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Fixed and Flexible Rates: A Renewal of The Debate

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  • Jacques R. Artus
  • John H. Young
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    Abstract

    The paper reviews the extent to which a decade of analysis and experience has altered thinking about the choice of an exchange rate system. The advantages of flexible rates are viewed to have been exaggerated. They do not permit governments to have permanently higher rates of economic activity at the expense of higher inflation as some thought. Further, the slow speed of adjustment to relative price changes limits the contribution of flexible rates to external adjustment in the short-run, and the degree of insulation from external influences that they provide. Finally, flexible rates tend to be fluctuating rates, and, although there is little empirical evidence so far showing that the fluctuations have had adverse effects on trade and capital flows, the exchange rate instability more than any other factor has led to a certain disillusionment with the floating rate system. Notwithstanding the drawbacks of flexible rates, there will be a continuing need for exchange rate flexibility over the next few years, and some analysis is given of the problems of achieving greater stability under flexible rates or the requisite amount of flexibility under pegged rates.

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    File URL: http://www.nber.org/papers/w0367.pdf
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    Bibliographic Info

    Paper provided by National Bureau of Economic Research, Inc in its series NBER Working Papers with number 0367.

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    Date of creation: Jun 1979
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    Publication status: published as Artus, Jacques R. and Young, John H. "Fixed and Flexible Rates: A Renewal of the Debate." International Monetary Fund Staff Papers, Vol. 26, No. 4, (December 1979), pp. 654-698.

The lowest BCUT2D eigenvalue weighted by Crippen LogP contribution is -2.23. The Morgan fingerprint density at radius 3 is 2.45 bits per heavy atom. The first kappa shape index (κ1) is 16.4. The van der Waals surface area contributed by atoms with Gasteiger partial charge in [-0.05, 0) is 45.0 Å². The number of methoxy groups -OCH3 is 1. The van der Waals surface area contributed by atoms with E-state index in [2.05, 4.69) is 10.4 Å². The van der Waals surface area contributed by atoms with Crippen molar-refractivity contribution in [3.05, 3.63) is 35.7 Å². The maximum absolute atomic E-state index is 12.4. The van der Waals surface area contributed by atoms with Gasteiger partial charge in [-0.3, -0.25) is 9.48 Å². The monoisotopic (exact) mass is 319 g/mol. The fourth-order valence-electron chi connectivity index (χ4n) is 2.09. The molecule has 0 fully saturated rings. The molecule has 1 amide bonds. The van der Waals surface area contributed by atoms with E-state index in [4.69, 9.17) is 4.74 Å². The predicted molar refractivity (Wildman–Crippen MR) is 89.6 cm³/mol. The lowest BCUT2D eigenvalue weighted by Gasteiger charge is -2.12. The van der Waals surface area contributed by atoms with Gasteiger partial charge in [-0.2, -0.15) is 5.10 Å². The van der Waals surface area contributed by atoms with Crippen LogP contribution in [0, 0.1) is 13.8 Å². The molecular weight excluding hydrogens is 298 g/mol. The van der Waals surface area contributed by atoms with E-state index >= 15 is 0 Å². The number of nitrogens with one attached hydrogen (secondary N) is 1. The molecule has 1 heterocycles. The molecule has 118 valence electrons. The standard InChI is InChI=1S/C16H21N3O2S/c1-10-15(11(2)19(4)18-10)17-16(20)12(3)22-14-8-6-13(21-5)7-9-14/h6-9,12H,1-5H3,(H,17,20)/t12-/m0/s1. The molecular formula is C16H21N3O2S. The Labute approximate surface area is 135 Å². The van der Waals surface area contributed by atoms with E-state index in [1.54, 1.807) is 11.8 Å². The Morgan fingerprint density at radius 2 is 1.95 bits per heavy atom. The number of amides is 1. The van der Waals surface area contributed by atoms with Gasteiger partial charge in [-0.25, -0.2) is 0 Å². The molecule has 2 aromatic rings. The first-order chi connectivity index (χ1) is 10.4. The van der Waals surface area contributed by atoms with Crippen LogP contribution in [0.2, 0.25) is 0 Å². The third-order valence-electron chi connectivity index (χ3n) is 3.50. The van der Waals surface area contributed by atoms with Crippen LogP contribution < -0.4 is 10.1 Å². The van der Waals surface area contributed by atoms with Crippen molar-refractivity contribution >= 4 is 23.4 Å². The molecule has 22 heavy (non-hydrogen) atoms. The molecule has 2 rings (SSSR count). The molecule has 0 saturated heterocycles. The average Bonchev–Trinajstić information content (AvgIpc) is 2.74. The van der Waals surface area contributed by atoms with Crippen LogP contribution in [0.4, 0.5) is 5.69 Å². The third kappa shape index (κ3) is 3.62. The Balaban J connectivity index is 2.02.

Handle: RePEc:nbr:nberwo:0367

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    1. Azariadis, Costas, 1976. "On the Incidence of Unemployment," Review of Economic Studies, Wiley Blackwell, vol. 43(1), pages 115-25, February.
    2. Gordon, Donald F, 1974. "A Neo-Classical Theory of Keynesian Unemployment," Economic Inquiry, Western Economic Association International, vol. 12(4), pages 431-59, December.
    3. Dornbusch, Rudiger, 1976. "Expectations and Exchange Rate Dynamics," Journal of Political Economy, University of Chicago Press, vol. 84(6), pages 1161-76, December.
    4. anonymous, 1978. "Does the sinking U.S. dollar mean the float isn't working?," Quarterly Review, Federal Reserve Bank of Minneapolis, issue Sum.
    5. F. Biesmans, 1977. "A Survey," Annals of Public and Cooperative Economics, Wiley Blackwell, vol. 48(1), pages 5-36, 01.
    6. Irving B. Kravis & Robert E. Lipsey & Eliot R. J. Kalter, 1977. "Export Prices and Exchange Rates," NBER Working Papers 0182, National Bureau of Economic Research, Inc.
    7. Rudolf R. Rhomberg, 1964. "A Model of the Canadian Economy Under Fixed and Fluctuating Exchange Rates," Journal of Political Economy, University of Chicago Press, vol. 72, pages 1.
    8. Lance Girton & Don Roper, 1976. "Theory and implications of currency substitution," International Finance Discussion Papers 86, Board of Governors of the Federal Reserve System (U.S.).
    9. Baily, Martin Neil, 1974. "Wages and Employment under Uncertain Demand," Review of Economic Studies, Wiley Blackwell, vol. 41(1), pages 37-50, January.
    10. Cornell, Bradford, 1977. "Spot rates, forward rates and exchange market efficiency," Journal of Financial Economics, Elsevier, vol. 5(1), pages 55-65, August.
    11. L. M. Muir, 1977. "Comment," Economic Papers, The Economic Society of Australia, vol. 1(56), pages 23-24, October.
    12. John H. Kareken & Neil Wallace, 1978. "International monetary reform: the feasible alternatives," Quarterly Review, Federal Reserve Bank of Minneapolis, issue Sum.
    13. Thomas Willett & Edward Tower, 1970. "Currency areas and exchange-rate flexibility," Review of World Economics (Weltwirtschaftliches Archiv), Springer, vol. 105(1), pages 48-65, September.
    14. J. J. Polak, 1957. "Monetary Analysis of Income Formation and Payments Problems," IMF Staff Papers, Palgrave Macmillan, vol. 6(1), pages 1-50, November.
    15. Barro, Robert J., 1977. "Long-term contracting, sticky prices, and monetary policy," Journal of Monetary Economics, Elsevier, vol. 3(3), pages 305-316, July.
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